‘It’s not ‘correct’ to treat ‘apollo’ with breastmilk’ - Senior Optometrist

Health ‘It’s not ‘correct’ to treat ‘apollo’ with breastmilk’ - Senior Optometrist

A senior optometrist, Dr. Spencer Obeng-Gyasi based at the Twifo Atti-Morkwa District Hospital has refuted a widely held myth suggesting that breast milk can be used as a cure for hemorrhagic conjunctivitis, commonly referred to as 'apollo'.

Dr. Obeng-Gyasi not only debunked this myth but also highlighted the potential risks associated with such actions.

Dr. Obeng-Gyasi emphasized that the notion of using breast milk as a remedy for 'apollo' is not only false but medically unsound.

He pointed out that breast milk contains nutrients that could potentially support the proliferation of viral-causing agents responsible for 'apollo', making it an ineffective and even risky treatment method.

Speaking on the radio program “Nyankonton Mu Nsem” on Rainbow Radio 87.5FM, the doctor explained that hemorrhagic conjunctivitis, or 'apollo' is a highly contagious eye condition characterized by inflammation and bleeding of the conjunctiva, which is the thin membrane covering the whites of the eyes and the inner eyelids.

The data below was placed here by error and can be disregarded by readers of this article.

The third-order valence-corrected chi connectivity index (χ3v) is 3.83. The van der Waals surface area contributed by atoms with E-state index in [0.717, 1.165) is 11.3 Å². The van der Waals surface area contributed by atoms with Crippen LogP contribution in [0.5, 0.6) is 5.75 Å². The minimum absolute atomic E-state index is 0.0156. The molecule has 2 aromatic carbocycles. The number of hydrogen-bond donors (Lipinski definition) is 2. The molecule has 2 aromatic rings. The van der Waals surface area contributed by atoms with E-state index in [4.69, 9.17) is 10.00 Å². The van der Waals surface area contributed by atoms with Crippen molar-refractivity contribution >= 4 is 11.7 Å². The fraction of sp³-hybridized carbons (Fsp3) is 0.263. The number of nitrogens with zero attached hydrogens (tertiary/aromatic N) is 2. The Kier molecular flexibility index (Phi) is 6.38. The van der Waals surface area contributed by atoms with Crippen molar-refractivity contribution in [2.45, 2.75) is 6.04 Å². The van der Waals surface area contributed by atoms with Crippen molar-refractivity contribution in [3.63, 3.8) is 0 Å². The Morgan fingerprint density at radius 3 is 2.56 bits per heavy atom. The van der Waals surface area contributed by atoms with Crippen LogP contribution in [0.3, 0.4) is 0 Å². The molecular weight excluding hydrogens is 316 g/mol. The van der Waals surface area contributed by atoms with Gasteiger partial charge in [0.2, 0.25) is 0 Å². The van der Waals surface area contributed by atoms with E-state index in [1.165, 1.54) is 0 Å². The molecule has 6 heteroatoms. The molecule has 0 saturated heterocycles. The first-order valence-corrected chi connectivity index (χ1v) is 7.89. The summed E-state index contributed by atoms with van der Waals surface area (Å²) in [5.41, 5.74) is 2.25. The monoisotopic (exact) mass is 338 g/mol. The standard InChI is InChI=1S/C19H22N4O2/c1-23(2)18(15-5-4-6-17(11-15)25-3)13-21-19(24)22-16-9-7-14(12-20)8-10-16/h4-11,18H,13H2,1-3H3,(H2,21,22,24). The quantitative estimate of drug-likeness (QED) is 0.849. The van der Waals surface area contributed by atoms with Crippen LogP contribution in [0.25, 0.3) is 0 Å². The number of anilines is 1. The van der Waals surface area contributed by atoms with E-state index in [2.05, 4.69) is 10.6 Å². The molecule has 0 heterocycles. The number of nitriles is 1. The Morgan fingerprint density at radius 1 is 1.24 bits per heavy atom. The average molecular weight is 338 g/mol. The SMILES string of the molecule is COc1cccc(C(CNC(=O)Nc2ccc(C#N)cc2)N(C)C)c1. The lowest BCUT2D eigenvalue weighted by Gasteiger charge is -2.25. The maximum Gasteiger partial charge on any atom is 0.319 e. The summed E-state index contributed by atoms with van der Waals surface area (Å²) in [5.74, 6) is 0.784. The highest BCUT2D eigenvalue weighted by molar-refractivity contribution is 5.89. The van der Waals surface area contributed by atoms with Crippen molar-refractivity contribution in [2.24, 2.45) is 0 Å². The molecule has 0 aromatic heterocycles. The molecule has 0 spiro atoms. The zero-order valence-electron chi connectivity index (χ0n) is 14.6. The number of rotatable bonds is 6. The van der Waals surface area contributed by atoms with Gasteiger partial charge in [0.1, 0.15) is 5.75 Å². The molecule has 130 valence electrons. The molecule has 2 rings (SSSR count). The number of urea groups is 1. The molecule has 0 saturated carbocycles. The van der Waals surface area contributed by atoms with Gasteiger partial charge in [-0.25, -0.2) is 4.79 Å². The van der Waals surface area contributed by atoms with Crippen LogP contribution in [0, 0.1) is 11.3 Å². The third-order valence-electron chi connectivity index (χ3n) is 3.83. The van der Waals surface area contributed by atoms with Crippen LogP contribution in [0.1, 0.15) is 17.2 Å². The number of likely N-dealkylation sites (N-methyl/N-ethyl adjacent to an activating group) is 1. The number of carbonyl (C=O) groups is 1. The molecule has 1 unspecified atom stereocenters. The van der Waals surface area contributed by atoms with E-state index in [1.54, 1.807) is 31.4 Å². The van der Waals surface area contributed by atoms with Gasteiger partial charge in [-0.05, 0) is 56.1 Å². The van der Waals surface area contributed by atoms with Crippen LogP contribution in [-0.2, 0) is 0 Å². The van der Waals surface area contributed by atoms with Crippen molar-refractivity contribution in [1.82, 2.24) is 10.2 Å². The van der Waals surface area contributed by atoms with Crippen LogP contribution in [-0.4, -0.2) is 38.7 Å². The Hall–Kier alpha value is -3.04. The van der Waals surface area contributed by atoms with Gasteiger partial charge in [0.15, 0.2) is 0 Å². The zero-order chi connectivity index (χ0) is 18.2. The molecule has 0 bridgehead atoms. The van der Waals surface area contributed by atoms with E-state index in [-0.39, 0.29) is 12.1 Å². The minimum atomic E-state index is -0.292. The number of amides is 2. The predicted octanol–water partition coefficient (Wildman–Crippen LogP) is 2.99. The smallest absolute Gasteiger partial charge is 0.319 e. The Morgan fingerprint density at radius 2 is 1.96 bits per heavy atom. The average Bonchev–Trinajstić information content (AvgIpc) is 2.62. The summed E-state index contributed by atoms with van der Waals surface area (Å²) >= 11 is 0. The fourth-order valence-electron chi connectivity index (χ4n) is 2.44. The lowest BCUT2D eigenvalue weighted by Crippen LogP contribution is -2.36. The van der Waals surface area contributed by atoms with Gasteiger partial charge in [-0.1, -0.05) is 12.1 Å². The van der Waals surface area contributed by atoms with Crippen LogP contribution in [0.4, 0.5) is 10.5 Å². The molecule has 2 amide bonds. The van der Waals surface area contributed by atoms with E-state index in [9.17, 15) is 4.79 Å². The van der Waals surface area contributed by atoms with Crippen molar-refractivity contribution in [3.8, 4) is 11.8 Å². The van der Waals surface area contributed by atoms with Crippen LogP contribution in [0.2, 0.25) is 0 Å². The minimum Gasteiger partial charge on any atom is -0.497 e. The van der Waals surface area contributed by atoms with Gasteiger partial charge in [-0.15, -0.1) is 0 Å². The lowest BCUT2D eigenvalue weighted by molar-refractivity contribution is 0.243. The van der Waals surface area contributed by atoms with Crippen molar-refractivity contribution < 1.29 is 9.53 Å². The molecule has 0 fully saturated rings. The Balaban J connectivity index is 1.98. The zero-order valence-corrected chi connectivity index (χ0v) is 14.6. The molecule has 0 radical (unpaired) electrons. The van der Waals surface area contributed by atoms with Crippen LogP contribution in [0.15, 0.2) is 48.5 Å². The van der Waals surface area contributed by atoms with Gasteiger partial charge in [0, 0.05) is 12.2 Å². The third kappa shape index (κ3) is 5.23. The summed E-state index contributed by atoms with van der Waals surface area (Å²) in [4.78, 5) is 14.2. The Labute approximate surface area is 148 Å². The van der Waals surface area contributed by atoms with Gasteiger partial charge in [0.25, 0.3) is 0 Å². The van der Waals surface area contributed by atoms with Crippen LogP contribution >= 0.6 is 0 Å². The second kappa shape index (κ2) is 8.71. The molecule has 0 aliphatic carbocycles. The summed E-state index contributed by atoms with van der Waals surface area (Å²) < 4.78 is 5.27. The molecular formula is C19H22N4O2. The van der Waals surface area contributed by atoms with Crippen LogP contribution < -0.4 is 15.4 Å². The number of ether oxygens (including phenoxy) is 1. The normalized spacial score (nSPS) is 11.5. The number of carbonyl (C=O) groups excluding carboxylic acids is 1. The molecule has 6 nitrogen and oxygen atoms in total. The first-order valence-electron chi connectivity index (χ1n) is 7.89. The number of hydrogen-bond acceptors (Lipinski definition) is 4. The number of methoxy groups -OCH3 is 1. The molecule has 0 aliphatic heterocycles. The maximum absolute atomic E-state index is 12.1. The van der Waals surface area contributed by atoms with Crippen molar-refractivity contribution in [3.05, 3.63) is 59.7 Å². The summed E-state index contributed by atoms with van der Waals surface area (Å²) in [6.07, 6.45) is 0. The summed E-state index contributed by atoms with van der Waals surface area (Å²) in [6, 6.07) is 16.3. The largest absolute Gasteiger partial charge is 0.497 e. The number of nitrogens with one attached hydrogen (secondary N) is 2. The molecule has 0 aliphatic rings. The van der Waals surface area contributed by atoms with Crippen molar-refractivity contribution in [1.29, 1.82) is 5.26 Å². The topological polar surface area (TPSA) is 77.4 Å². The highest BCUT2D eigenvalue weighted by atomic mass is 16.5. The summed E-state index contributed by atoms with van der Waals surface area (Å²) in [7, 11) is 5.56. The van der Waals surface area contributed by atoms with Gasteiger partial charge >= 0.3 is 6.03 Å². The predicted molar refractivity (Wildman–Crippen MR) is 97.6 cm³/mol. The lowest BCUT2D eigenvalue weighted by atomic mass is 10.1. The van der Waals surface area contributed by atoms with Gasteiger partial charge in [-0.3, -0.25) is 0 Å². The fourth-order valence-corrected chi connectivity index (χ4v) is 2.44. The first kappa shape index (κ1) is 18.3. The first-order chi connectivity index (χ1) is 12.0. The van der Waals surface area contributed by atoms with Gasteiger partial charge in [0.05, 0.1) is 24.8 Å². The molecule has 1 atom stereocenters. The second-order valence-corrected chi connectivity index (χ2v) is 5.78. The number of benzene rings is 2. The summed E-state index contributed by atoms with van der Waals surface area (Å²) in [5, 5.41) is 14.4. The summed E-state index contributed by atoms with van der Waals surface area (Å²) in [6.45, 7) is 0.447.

According to him, the primary cause of this condition is viral infections, often triggered by enterovirus 70 (EV-70) and coxsackievirus A24 (CA24).

Addressing a common misconception, Dr. Obeng-Gyasi clarified that staring directly into the eyes of an infected person does not spread the infection, contrary to popular belief.

He stated, "That’s not correct. If that was the case, those of us working in the eye clinics would have been infected."

He explained that the virus responsible for hemorrhagic conjunctivitis has a short incubation period of approximately one to three days.

This means that symptoms can manifest within this time frame after exposure to an infected person or contaminated surface.

Given its ease of transmission, crowded environments can be conducive to the spread of the infection.

Dr. Obeng-Gyasi highlighted the importance of preventive measures, stating, "Regular handwashing, avoiding touching the eyes, and not sharing personal items such as towels or makeup are all important preventive measures."

"Additionally, if someone is afflicted, avoiding close contact with others and isolating oneself can help limit the virus's spread."

Gideon Afful Amoako
Gideon Afful Amoako

News ReporterPage: GideonAffulAmoako